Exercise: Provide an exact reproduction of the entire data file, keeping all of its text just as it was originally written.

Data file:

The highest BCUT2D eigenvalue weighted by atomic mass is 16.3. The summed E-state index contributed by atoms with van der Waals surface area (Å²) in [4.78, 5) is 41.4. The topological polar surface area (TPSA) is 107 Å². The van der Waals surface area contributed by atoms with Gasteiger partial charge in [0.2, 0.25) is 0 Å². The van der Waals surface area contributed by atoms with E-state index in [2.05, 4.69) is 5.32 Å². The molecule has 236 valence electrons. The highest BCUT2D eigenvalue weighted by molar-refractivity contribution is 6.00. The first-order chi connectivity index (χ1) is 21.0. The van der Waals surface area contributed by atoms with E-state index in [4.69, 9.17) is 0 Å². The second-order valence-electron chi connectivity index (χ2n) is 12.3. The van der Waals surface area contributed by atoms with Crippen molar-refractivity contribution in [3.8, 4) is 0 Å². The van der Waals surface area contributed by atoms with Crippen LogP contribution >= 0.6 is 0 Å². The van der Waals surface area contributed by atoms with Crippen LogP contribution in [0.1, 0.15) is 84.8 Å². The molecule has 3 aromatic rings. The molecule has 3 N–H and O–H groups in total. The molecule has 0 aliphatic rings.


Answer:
The highest BCUT2D eigenvalue weighted by atomic mass is 16.3. The summed E-state index contributed by atoms with van der Waals surface area (Å²) in [4.78, 5) is 41.4. The topological polar surface area (TPSA) is 107 Å². The van der Waals surface area contributed by atoms with Gasteiger partial charge in [0.2, 0.25) is 0 Å². The van der Waals surface area contributed by atoms with E-state index in [2.05, 4.69) is 5.32 Å². The molecule has 236 valence electrons. The highest BCUT2D eigenvalue weighted by molar-refractivity contribution is 6.00. The first-order chi connectivity index (χ1) is 21.0. The van der Waals surface area contributed by atoms with E-state index in [4.69, 9.17) is 0 Å². The second-order valence-electron chi connectivity index (χ2n) is 12.3. The van der Waals surface area contributed by atoms with Crippen molar-refractivity contribution in [3.8, 4) is 0 Å². The van der Waals surface area contributed by atoms with Crippen LogP contribution >= 0.6 is 0 Å². The van der Waals surface area contributed by atoms with Crippen LogP contribution in [0.1, 0.15) is 84.8 Å². The molecule has 3 aromatic rings. The molecule has 3 N–H and O–H groups in total. The molecule has 0 aliphatic rings.